The England players have spent the last few weeks avoiding the subject of next year’s home World Cup, but an imminent meeting with the All Blacks tends to concentrate minds.
“The matches we’re about to play are probably more important than usual because 2015 is closing in,” acknowledged Chris Robshaw, the red-rose captain, during preparations for this weekend’s autumn opener. “New Zealand are the benchmark and there’s no hiding place for us. We’re not going into this game to be second best.”
Robshaw and company are getting to know the reigning world champions rather well, having played a three-Test series in the Land of the Long White Cloud as recently as five months ago. They lost on each occasion and, although they put up a decent fight in the first two of those games, another failure against Richie McCaw, Kieran Read and the rest of the silver-ferned maestros will leave England struggling with an inferiority complex the size of Twickenham.
Saturday’s game on the old cabbage patch in south-west London will, according to the captain, be a serious examination of the national team’s ability to deal with the kind of pressure they will face in 10 months’ time, when the Webb Ellis Trophy goes up for grabs. “It’s always special when the All Blacks come to town,” he said. “They’re the current champions, they’re ranked No 1, they’ve won a huge number of matches and they’re capable of running – and winning – from anywhere.
“It’s an important moment for us. The big southern hemisphere teams want to come to Twickenham and perform well, while we want to make it a fortress. How do we beat the All Blacks? There’s no magic formula. We’ll have to defend well and take our chances. Andy Farrell [the England assistant coach] is very good on this. He says that while they are the best attacking side, they give you opportunities with how they defend. We’ll have to be clinical if we’re to take advantage.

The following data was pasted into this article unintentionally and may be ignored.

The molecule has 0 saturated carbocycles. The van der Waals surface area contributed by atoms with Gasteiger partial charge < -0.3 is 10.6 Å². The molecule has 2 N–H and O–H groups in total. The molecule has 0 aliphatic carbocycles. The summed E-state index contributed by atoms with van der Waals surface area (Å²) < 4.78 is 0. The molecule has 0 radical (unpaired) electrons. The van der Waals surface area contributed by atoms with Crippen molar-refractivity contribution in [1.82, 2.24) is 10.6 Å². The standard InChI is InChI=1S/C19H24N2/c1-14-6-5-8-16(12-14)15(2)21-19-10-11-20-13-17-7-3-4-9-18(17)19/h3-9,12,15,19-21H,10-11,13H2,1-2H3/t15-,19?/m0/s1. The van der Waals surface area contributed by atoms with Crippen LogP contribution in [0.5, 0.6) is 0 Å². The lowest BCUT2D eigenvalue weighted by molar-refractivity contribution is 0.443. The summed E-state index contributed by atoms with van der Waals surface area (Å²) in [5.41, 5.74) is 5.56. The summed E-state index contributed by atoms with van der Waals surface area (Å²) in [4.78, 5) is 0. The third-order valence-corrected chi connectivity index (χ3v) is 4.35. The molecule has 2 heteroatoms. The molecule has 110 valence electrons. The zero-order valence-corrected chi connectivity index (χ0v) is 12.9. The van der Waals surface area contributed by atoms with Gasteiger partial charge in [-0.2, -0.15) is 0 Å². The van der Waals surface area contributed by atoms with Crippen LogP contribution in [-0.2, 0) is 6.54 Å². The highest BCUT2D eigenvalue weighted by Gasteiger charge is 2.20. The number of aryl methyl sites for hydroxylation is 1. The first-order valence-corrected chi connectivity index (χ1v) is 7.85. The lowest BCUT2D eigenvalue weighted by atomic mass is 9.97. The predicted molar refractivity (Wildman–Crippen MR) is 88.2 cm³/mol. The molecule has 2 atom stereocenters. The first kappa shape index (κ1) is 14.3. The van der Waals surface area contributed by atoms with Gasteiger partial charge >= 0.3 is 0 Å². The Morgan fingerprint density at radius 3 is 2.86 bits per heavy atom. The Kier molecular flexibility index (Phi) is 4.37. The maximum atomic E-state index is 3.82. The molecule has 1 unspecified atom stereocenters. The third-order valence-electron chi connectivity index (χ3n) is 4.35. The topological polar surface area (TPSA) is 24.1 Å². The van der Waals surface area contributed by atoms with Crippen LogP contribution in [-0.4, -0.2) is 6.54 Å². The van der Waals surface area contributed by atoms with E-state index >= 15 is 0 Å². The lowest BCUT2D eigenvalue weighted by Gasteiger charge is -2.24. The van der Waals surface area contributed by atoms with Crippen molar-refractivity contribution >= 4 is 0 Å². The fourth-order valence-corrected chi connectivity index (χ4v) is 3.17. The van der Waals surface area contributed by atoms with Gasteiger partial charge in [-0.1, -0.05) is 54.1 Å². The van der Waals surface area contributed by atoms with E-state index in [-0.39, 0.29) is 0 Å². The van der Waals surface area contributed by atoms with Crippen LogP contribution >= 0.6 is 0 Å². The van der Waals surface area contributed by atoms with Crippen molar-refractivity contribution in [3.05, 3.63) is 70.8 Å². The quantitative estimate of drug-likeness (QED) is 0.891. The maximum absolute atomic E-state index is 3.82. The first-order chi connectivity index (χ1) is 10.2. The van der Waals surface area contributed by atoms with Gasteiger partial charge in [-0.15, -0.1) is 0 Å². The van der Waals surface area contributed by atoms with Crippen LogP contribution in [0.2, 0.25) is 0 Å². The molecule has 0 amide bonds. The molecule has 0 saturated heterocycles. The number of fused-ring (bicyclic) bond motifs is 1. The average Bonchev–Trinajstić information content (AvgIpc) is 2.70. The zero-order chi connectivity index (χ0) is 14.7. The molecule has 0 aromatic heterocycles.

“Beating the big sides is about composure. In the heat of the moment, when everything is flying... that’s when it’s a case of ‘are you good enough?’ We’ve come a long way since we last beat the All Blacks in 2012. We were very defence-orientated then: we prided ourselves on that aspect and we won matches on the back of it. Now, our attacking game has caught up. And we’re more composed because we have more experience, having been around the world and played in the big arenas.”
One of the many well-travelled players missing from England’s line-up on Saturday – the Lions tight-head prop Dan Cole – is about to resume business in Leicester’s scrum after a long struggle with neck problems. If he comes through his club’s Anglo-Welsh Cup game with Sale this weekend, England’s head coach, Stuart Lancaster, will see it as a significant upturn in fortune.
Cole suffered a sudden and dramatic loss of strength during a gym session last February. Scans revealed two issues – a bulging disc and a trapped nerve – and it was initially thought that a lengthy period of rest would lead to a full recovery. The reality was somewhat different: the 27-year-old forward learnt in May that he would require surgery.
Happily, the operation was successful. Cole will be carefully reintroduced to top-level rugby over the next few weeks and should be available for Six Nations duty after Christmas.Reuse content